Please let me point out that when your therapist suggested that you ‘write your feelings down’, she didn’t mean in the comments section of a blog. If you can’t restrain yourself, then try to limit yourself to sites that actually want your harsh words, like justrage.com or mybiggestcomplaint.com.
Some people say, ‘get over it’, but I think we have a right to be appalled and upset by fellow human behavior. It brings us all down, so stop passing your bad vibes onto other people, already!
And, by the way, you’re not as anonymous as you think so you might want to stop before you enrage someone who is even more of a nut job than you are. A Mr. John Jones experienced this in 2005, after getting into an argument with another man in a Yahoo chatroom, who then used “details obtained online… traveled 70 miles to Mr Jones’ home… and beat him up with a pickaxe handle” (new.bbc.co.uk). Yikes!
Okay, so enough Internet Rage – there’s only two more spots left on my list and then next one is a real pain in the neck:
2. Upper Limb Disorders (ULD)
Upper Limb Disorders include: neck tension syndrome, carpal tunnel syndrome, cubital tunnel syndrome, tendinitis (mainly hands/wrists), tenosynovitis, bursitis, repetitive strain injury (RSI), and Thoracic Outlet Syndrome. All of these ailments can be linked to Internet use.
RSI Repetitive Strain Injury – the modern version of writer’s cramp, you experience pain and strain when you overuse one of your upper limbs (i.e. arms). “The basis for this illness concept is the idea that one can overuse a tool, such as a computer keyboard… in a way that causes tissue damage leading to pain” (Wikipedia).
Thoracic Outlet Syndrome – “The two groups of people most likely to develop TOS are those suffering neck injuries in motor vehicle accidents and those who use computers in non-ergonomic postures for extended periods of time” (Wikipedia).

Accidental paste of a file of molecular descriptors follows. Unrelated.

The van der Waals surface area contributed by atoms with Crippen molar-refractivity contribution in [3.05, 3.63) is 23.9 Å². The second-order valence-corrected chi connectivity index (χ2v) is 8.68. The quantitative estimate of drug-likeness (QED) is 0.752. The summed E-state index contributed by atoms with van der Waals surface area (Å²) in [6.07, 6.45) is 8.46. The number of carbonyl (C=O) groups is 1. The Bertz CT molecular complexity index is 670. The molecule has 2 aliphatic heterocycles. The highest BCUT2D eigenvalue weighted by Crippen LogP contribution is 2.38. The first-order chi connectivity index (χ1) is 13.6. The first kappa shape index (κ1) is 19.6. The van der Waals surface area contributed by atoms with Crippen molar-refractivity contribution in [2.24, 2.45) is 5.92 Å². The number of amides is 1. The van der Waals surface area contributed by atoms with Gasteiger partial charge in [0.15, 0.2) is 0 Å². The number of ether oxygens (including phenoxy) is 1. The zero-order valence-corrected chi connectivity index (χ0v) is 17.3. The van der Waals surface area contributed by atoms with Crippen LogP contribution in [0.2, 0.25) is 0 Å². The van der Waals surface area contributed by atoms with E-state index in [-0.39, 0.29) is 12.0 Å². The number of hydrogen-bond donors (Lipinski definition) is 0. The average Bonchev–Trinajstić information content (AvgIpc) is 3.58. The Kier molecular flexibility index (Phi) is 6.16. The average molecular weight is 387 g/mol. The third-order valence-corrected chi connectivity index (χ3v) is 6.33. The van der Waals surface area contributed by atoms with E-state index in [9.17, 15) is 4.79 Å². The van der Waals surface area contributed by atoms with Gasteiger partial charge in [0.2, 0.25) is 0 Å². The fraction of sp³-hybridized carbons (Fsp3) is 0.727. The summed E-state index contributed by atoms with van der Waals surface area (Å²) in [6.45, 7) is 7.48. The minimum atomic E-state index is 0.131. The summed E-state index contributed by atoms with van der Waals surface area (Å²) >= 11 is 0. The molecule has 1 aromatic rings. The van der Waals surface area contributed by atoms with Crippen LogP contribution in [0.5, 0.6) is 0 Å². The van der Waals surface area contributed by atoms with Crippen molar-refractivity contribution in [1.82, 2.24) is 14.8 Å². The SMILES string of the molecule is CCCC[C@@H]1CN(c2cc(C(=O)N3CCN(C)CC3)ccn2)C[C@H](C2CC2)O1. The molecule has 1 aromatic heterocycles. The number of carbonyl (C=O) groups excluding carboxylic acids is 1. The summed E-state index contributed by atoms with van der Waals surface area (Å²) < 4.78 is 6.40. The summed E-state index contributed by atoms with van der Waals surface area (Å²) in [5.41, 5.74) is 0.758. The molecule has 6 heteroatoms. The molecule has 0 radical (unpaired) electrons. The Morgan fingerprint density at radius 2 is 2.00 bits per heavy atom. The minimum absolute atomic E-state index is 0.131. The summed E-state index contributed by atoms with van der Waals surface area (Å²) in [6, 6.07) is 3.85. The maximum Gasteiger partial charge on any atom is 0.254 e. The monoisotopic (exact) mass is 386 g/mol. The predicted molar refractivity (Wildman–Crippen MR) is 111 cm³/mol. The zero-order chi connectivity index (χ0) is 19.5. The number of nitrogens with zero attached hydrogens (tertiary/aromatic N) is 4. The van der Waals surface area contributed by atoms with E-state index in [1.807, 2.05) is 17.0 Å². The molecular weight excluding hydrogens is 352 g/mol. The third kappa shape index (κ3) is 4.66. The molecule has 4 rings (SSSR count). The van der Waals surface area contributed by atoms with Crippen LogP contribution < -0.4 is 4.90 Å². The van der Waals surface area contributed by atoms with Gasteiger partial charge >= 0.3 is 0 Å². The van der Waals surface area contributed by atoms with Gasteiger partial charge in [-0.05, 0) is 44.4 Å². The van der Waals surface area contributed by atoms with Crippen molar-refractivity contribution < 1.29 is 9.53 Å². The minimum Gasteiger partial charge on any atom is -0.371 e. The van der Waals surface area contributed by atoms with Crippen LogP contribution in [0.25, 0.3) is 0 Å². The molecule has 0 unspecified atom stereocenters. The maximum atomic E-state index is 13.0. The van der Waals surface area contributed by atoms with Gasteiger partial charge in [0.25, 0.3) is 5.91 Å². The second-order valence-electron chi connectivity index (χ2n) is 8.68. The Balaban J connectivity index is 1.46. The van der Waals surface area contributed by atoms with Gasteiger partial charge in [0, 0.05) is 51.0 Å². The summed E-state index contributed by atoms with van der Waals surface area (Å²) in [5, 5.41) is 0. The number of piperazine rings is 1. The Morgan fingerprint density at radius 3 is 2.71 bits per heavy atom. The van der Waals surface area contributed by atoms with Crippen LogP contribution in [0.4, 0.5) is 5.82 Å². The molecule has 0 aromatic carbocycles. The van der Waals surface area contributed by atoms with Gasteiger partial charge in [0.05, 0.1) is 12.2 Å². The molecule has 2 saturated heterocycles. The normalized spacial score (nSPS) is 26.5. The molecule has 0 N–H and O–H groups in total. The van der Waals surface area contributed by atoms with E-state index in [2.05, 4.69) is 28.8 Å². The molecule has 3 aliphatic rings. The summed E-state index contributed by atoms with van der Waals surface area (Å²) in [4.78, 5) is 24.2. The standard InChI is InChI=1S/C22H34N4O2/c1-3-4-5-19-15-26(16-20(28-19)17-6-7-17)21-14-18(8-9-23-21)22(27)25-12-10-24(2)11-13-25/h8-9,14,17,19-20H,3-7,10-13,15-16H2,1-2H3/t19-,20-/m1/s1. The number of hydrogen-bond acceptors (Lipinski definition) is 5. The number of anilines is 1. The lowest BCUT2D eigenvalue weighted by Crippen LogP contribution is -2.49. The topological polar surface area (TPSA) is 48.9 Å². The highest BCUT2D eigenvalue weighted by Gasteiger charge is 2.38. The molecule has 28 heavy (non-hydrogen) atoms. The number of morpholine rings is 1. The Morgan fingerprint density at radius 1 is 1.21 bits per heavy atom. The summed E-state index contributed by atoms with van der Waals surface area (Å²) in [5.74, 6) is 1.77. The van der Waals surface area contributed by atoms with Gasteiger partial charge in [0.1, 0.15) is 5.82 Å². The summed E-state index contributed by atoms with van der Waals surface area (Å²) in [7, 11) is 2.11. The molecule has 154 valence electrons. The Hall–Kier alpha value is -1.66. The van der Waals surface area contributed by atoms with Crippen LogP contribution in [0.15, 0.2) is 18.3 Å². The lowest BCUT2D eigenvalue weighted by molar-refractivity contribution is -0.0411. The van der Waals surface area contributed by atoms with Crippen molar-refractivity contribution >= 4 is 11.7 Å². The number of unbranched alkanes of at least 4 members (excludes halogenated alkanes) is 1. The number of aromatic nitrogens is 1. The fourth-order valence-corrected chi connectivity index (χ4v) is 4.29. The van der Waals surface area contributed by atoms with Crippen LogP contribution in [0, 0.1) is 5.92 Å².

Upper Limb Disorders earn second place on this list due to the overwhelming list of disorders they encompass and the fact that I couldn’t come up with anything funny for them (so they must be quite serious).
1. Internet Addiction
This is Number One for two big reasons: it actually has the word Internet in the title of the affliction and also because it has been fatal in some cases.
The nature of the addiction is also pervasive: when it comes to the Internet, someone can “be addicted to nearly everything, starting with pure act of typing, visiting chat rooms, shopping on-line and ending up with multiplayer games, which users characterize as “heroinware.” (www.infoniac.com).
Also, it’s so real that there are rehabilitation centres for treatment. In a NY Times article, Martin Fackler describes Internet Addiction rehab in South Korea: “Drill instructors drive young men through military-style obstacle courses, counselors lead group sessions, and there are even therapeutic workshops on pottery and drumming.” He goes on to explain the seriousness of Internet Addiction in South Korea, “It has become a national issue here in recent years, as users started dropping dead from exhaustion after playing online games for days on end…”